DecorWhat Else is New


  1. Maintenance and Development Updates

    We've been doing a lot of work on the back end (or operations) of Techrights, more so this past month, and we're almost ready to resume the normal publication pace



  2. [Meme] Microsoft Says Its Paying Clients (Like EPO) Don't Violate Privacy Law

    The ever-so-docile EPO will gladly oblige when companies like Microsoft lie about the legality of their industrial espionage operations, masked as “clown” computing (and other buzzwords)



  3. Coming Soon: EPO Series on Lawlessness

    Some time soon we’ll start an important series about the EPO, seeing that the management of the EPO is panicking and trying to put out the fire created by prior ones (more on that shortly)



  4. Links 19/9/2021: Jolla's Sailfish OS 4.2 and FreeBSD Technology Roadmap

    Links for the day



  5. IRC Proceedings: Saturday, September 18, 2021

    IRC logs for Saturday, September 18, 2021



  6. Links 18/9/2021: LibreOffice 8.0 Plans and Microsoftcosm Uses WSL to Badmouth 'Linux'

    Links for the day



  7. Links 18/9/2021: GIMP 2.10.28 Released and Azure Remains Back Doored

    Links for the day



  8. IRC Proceedings: Friday, September 17, 2021

    IRC logs for Friday, September 17, 2021



  9. Links 17/9/2021: Ubuntu 18.04.6 LTS, Manjaro 21.1.3, “2021 is the Year of Linux on the Desktop”

    Links for the day



  10. Links 17/9/2021: WSL Considered Harmful

    Links for the day



  11. [Meme] Microsoft Loves Linux Bug/Back Doors

    Microsoft is just cementing its status as little but an NSA stooge



  12. Lagrange Makes It Easier for Anybody to Use Gemini and Even Edit Pages (With GUI)

    Gemini protocol and/or Gemini space are easy for anyone to get started with or fully involved in (writing and creating, not just reading); today we take a look at the new version of Lagrange (it was first introduced here back in March and covered again in April), which I installed earlier today because it contains a lot of improvements, including the installation process (now it’s just a click-to-run AppImage)



  13. IBM is Imploding But It Uses Microsoft-Type Methods to Hide the Demise (Splits, Buybacks, and Rebranding Stunts)

    A combination of brain drain (exodus) and layoffs (a lack of budget combined with inability to retain talent or attract the necessary staff with sufficiently competitive salaries) dooms IBM; but the media won't be mentioning it, partly because a lot of it is still directly sponsored by IBM



  14. IRC Proceedings: Thursday, September 16, 2021

    IRC logs for Thursday, September 16, 2021



  15. [Meme] 70 Days of Non-Compliance

    António Campinos would rather fall on his sword than correct the errors or work to undo the damage caused by Team Battistelli, which is still at the EPO



  16. EPO “Board 28” Meeting: Imaginary Dialogue Between EPO President Campinos and the Chair of the Administrative Council, Josef Kratochvíl

    The EPO‘s chaotic state, which persists after Benoît Battistelli‘s departure, is a state of lawlessness and cover-up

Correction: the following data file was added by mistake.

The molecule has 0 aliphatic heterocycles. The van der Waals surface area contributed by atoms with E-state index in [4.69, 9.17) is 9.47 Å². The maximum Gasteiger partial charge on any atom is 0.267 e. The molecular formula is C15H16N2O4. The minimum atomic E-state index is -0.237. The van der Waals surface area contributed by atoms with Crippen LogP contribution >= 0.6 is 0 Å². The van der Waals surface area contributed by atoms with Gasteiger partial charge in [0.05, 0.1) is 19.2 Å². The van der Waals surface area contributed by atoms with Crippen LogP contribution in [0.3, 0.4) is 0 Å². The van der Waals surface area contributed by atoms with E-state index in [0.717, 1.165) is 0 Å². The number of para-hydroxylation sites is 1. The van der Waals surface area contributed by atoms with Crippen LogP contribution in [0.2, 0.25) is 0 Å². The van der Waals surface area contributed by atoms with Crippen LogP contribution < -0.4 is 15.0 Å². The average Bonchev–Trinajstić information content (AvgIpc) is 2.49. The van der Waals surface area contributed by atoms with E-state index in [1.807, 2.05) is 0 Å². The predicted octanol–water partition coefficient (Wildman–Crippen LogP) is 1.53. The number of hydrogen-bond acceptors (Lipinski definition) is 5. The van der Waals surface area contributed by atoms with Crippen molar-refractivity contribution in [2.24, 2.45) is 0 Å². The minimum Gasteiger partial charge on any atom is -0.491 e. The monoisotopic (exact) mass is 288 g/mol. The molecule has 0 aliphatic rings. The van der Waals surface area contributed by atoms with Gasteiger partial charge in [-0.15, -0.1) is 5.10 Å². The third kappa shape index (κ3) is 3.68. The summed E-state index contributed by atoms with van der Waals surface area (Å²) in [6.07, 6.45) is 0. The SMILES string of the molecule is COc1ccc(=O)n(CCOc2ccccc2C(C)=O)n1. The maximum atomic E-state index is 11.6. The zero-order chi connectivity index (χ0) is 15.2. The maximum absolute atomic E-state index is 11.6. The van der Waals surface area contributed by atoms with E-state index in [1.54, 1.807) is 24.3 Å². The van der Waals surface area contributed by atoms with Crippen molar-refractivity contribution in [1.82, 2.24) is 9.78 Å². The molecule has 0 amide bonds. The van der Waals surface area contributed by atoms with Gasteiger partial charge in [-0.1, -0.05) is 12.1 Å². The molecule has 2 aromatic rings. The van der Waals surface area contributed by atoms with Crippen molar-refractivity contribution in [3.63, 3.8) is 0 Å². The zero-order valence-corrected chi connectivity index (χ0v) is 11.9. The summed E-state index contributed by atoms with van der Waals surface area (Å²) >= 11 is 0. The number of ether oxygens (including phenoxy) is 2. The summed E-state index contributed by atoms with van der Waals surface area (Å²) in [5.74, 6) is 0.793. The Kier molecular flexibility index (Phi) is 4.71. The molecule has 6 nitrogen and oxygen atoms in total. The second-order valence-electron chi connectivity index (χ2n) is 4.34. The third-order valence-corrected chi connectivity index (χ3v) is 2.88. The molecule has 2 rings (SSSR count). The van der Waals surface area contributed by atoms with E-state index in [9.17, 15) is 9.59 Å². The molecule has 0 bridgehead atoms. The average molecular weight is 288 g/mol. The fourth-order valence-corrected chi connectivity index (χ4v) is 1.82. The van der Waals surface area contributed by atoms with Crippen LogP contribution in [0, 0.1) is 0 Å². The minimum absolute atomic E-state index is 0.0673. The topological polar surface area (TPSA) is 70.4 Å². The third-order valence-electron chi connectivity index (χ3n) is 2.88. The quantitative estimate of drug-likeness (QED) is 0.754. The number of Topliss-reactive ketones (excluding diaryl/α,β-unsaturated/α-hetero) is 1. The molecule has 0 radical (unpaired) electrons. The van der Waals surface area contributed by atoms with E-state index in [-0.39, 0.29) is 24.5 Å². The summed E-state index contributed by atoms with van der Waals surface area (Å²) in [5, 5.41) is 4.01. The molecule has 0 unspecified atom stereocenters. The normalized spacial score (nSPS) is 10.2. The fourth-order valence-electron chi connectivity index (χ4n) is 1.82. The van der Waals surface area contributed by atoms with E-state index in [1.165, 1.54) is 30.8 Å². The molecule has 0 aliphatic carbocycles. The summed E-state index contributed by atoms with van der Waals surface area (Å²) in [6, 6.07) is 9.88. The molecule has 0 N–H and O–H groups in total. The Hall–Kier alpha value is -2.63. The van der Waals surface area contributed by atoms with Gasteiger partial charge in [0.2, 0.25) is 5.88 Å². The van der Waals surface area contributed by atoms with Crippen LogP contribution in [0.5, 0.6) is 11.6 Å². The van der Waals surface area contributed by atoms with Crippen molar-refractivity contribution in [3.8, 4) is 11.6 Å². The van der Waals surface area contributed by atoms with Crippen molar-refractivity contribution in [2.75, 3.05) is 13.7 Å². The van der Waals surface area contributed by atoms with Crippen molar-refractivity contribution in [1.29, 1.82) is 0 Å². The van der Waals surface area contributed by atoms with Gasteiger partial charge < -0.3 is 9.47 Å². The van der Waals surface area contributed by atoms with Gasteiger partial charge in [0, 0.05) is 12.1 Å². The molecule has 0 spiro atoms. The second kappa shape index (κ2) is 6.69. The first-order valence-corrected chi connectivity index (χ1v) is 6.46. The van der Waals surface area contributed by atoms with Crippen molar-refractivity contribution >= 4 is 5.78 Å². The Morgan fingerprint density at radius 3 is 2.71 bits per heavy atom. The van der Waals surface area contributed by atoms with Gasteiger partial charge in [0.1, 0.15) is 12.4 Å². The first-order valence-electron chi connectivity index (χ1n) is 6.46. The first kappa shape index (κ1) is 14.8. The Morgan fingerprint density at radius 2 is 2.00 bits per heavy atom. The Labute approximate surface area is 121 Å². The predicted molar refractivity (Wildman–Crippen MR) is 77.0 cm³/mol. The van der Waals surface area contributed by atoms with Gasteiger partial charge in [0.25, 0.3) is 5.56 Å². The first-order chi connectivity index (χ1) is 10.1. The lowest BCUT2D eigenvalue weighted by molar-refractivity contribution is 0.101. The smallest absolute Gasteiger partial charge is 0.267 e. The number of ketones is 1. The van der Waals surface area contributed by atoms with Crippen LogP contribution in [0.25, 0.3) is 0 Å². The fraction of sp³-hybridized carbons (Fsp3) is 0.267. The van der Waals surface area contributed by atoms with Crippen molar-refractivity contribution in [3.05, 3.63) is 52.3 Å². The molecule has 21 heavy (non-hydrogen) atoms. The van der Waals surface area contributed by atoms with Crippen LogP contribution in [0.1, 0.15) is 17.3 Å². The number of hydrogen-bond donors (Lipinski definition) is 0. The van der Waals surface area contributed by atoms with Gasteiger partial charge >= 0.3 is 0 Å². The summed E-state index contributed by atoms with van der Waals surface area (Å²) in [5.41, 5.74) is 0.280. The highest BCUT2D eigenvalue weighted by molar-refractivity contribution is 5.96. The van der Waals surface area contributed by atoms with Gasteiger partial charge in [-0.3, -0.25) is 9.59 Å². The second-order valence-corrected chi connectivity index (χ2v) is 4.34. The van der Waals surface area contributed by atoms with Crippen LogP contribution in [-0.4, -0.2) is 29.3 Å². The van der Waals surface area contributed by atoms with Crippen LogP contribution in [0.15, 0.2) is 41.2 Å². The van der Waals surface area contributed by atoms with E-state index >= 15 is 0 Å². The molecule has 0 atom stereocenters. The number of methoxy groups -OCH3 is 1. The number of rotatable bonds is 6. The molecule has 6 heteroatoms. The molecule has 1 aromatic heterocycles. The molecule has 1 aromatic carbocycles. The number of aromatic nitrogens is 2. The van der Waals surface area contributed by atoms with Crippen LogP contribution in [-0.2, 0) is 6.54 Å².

17. Links 16/9/2021: Linux Mint Has New Web Site, LibreOffice 7.2.1, KDE Plasma 5.23 Beta, and Sailfish OS Verla

    Links for the day



  18. If Git Can be Done Over the Command Line and E-mail, It Can Also be Done Over Gemini (Instead of Bloated Web Browsers)

    In order to keep Git lean and mean whilst at the same time enabling mouse (mousing and clicking) navigation we encourage people everywhere to explore gemini://



  19. Techrights Examines a Wide Array/Range of Gemini Clients/Browsers

    After spending many months examining an array of different types of software for Gemini (including but not limited to clients/browsers) we take stock of what exists, what's supported (it varies a bit), and which one might be suitable for use by geeks and non-geeks



  20. Links 16/9/2021: KStars 3.5.5 and Chafa 1.8

    Links for the day



  21. Trusting Microsoft With Security is a Clown Show

    A quick and spontaneous video about this morning's post regarding a major new revelation that reaffirms a longstanding trend; Microsoft conflates national security (back doors) with security



  22. IRC Proceedings: Wednesday, September 15, 2021

    IRC logs for Wednesday, September 15, 2021



  23. Microsoft Azure and Back/Bug Doors in GNU/Linux: Fool Me Once (Shame on You) / Fool Me Twice (Shame on Me)

    "Fool me once, shame on you; fool me twice, shame on me," goes the old saying...



  24. Deleted Post: “LibreOffice is Becoming Dominated by a Bunch of Corporates, and Has no Place for the Enthusiastic Amateur.”

    Chris Sherlock, an insider of LibreOffice, cautions about the direction of this very important and widely used project



  25. Links 16/9/2021: Unifont 14.0.01, LibreOffice on ODF 1.3, Mozilla Pushing Ads (Sponsored 'Firefox Suggest'), and Microsoft Pushes Proprietary Direct3D via Mesa

    Links for the day



  26. Links 15/9/2021: Another Azure Catastrophe and Darktable 3.6.1

    Links for the day



  27. Open Invention Network (OIN) Recognises a Risk Posed to Cryptocurrencies (Danger From Software Patents), But OIN Still Proposes the Wrong Solutions

    Square is joining OIN, but it's another example of banking/financial institutions choosing to coexist with software patents instead of putting an end to them



  28. IRC Proceedings: Tuesday, September 14, 2021

    IRC logs for Tuesday, September 14, 2021



  29. (Super)Free Software As a Right – The Manifesto

    "Software text has long been recognized as “speech”, and is covered under the very same copyright laws as conventional printed matter."



  30. Links 15/9/2021: Java 17 / JDK 17 Released and ExpressVPN Sold

    Links for the day


RSS 64x64RSS Feed: subscribe to the RSS feed for regular updates

Home iconSite Wiki: You can improve this site by helping the extension of the site's content

Home iconSite Home: Background about the site and some key features in the front page

Chat iconIRC Channel: Come and chat with us in real time

Recent Posts